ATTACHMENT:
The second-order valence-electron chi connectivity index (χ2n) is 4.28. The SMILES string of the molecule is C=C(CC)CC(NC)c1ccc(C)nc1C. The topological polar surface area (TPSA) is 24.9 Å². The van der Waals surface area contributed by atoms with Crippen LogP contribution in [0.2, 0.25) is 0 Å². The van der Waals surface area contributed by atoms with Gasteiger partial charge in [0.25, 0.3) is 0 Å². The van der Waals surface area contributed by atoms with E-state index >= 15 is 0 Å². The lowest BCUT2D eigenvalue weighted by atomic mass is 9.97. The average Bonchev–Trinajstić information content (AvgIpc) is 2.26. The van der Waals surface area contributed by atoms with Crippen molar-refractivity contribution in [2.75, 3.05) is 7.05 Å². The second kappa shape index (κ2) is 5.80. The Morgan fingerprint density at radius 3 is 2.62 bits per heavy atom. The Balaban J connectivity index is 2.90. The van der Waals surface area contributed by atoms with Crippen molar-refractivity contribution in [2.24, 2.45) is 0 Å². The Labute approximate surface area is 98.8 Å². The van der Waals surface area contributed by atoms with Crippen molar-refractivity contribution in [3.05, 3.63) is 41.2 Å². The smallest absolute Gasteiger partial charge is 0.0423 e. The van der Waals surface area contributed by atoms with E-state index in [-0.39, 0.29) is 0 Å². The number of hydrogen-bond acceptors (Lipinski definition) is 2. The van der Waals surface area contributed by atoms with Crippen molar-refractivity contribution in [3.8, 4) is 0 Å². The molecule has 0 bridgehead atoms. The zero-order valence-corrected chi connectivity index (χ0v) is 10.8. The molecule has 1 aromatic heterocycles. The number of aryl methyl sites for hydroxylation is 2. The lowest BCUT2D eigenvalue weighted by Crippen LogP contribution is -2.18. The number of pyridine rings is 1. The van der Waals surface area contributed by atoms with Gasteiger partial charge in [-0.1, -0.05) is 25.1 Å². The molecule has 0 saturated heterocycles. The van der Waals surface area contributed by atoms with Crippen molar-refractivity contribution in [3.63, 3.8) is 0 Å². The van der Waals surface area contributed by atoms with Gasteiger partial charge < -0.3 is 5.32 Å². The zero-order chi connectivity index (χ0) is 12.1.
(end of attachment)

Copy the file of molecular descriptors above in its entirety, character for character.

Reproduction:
The second-order valence-electron chi connectivity index (χ2n) is 4.28. The SMILES string of the molecule is C=C(CC)CC(NC)c1ccc(C)nc1C. The topological polar surface area (TPSA) is 24.9 Å². The van der Waals surface area contributed by atoms with Crippen LogP contribution in [0.2, 0.25) is 0 Å². The van der Waals surface area contributed by atoms with Gasteiger partial charge in [0.25, 0.3) is 0 Å². The van der Waals surface area contributed by atoms with E-state index >= 15 is 0 Å². The lowest BCUT2D eigenvalue weighted by atomic mass is 9.97. The average Bonchev–Trinajstić information content (AvgIpc) is 2.26. The van der Waals surface area contributed by atoms with Crippen molar-refractivity contribution in [2.75, 3.05) is 7.05 Å². The second kappa shape index (κ2) is 5.80. The Morgan fingerprint density at radius 3 is 2.62 bits per heavy atom. The Balaban J connectivity index is 2.90. The van der Waals surface area contributed by atoms with Crippen molar-refractivity contribution in [2.24, 2.45) is 0 Å². The Labute approximate surface area is 98.8 Å². The van der Waals surface area contributed by atoms with Crippen molar-refractivity contribution in [3.05, 3.63) is 41.2 Å². The smallest absolute Gasteiger partial charge is 0.0423 e. The van der Waals surface area contributed by atoms with E-state index in [-0.39, 0.29) is 0 Å². The number of hydrogen-bond acceptors (Lipinski definition) is 2. The van der Waals surface area contributed by atoms with Crippen molar-refractivity contribution in [3.8, 4) is 0 Å². The molecule has 0 bridgehead atoms. The zero-order valence-corrected chi connectivity index (χ0v) is 10.8. The molecule has 1 aromatic heterocycles. The number of aryl methyl sites for hydroxylation is 2. The lowest BCUT2D eigenvalue weighted by Crippen LogP contribution is -2.18. The number of pyridine rings is 1. The van der Waals surface area contributed by atoms with Gasteiger partial charge in [-0.1, -0.05) is 25.1 Å². The molecule has 0 saturated heterocycles. The van der Waals surface area contributed by atoms with Crippen molar-refractivity contribution in [3.63, 3.8) is 0 Å². The van der Waals surface area contributed by atoms with Gasteiger partial charge < -0.3 is 5.32 Å². The zero-order chi connectivity index (χ0) is 12.1.